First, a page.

Wednesday, 13 February 2013
Reading recently "The Burning Forest" by Simon Leys, the scholar of Chinese culture and a novelist in French, I was pleased to find a copy of the replies he had made, several decades ago, to a set of questions based on "Orientalism" -- that book, ballyhooed and baleful, that at the time was still taken seriously, and then some.
The questions, and Leys' replies, under the title "Orientalism and Sinology," end with this final question-and-reply:
"We should question the advisability of too close a relationship between the scholar and the state":
You bet we should! On this point I could not agree more with Said -- yet it is hardly an original conclusion. The very concept of the "university" has rested for some seven hundred years on the absolute autonomy and freedom of all academic and scholarly activities from any interference and influence of the political authorities. It is nice to see that Said is now rediscovering such a basic notion; I only deplore that it took him three hundred pages of twisted, obscure, incoherent, ill-informed, and badly written diatribe to reach at last one sound and fundamental truism.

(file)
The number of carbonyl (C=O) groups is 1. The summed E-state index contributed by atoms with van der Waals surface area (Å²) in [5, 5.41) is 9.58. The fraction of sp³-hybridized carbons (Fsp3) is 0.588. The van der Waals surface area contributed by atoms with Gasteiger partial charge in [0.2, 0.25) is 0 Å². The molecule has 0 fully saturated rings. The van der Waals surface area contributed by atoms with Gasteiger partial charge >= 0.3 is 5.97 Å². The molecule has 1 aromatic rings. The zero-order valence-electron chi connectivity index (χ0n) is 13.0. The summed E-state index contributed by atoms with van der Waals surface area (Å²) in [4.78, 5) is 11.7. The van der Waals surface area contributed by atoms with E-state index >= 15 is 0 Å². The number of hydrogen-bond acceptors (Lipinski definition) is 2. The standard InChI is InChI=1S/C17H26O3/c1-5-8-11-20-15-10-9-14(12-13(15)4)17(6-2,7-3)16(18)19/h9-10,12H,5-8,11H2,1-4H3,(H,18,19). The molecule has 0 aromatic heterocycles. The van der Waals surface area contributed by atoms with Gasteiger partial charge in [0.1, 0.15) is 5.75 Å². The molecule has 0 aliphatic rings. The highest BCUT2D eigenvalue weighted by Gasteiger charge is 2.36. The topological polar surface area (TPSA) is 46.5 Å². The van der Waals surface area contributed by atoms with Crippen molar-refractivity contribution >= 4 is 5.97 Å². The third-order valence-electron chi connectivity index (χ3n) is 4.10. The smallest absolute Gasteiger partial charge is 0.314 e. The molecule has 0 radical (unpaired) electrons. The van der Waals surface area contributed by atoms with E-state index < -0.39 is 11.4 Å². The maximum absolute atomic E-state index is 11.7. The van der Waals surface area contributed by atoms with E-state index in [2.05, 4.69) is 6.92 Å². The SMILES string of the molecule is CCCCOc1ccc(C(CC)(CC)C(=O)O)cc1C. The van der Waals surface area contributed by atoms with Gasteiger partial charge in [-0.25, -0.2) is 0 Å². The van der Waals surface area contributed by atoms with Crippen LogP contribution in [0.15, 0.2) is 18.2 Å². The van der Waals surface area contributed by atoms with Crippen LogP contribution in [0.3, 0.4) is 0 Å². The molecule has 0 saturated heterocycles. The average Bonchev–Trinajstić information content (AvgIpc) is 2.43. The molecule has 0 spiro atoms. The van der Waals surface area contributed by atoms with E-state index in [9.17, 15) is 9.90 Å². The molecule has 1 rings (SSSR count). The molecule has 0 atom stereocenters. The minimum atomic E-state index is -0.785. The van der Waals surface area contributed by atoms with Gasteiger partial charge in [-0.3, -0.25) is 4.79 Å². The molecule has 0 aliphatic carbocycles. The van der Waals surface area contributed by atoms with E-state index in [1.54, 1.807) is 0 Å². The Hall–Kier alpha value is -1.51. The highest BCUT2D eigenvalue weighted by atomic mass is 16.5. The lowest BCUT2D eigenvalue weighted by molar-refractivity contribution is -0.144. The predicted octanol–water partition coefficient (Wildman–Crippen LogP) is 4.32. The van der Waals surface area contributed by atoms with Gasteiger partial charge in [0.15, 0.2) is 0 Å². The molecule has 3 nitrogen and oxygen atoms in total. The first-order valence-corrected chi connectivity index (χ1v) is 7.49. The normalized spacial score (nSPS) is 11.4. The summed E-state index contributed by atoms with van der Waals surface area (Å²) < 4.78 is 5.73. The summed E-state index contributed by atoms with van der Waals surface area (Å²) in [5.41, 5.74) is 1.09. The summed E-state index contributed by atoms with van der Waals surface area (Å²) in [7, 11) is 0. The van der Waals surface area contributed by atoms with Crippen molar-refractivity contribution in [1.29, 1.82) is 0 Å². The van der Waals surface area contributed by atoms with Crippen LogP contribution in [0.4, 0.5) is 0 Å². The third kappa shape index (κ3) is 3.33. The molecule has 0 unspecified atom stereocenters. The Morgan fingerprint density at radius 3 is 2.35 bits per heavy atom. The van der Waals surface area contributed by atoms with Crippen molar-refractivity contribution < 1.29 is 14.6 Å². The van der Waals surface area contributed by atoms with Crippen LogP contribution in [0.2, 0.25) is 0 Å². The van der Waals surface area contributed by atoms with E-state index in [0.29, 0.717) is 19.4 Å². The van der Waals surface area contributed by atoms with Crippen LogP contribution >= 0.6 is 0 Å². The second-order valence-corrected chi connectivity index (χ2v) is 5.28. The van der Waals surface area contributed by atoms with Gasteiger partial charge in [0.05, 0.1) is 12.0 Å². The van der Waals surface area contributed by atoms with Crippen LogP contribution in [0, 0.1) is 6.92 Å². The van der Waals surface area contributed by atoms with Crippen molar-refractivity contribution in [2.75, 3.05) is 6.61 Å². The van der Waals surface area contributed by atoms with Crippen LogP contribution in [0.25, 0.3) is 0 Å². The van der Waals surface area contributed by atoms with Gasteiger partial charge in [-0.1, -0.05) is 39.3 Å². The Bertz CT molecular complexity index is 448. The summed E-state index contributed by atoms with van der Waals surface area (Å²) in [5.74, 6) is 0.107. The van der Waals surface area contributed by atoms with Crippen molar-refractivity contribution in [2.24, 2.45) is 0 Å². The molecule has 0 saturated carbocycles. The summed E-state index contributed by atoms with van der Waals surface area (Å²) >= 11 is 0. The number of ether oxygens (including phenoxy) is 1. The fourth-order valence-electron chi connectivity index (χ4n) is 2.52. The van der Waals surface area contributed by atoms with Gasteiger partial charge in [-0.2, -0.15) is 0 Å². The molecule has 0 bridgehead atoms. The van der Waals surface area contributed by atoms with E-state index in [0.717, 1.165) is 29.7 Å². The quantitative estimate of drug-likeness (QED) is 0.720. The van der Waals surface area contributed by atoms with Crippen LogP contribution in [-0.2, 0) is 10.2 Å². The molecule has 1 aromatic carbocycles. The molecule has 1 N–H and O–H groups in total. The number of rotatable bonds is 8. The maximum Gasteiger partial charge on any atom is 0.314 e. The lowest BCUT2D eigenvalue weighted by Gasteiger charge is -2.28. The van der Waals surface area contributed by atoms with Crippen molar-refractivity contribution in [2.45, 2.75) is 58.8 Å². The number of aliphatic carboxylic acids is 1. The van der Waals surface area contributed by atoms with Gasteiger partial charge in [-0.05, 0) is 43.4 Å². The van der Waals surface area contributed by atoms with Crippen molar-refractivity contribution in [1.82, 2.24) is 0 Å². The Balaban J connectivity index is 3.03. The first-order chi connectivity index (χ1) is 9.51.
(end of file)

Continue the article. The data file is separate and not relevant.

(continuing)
Posted on 02/13/2013 1:07 PM by Hugh Fitzgerald
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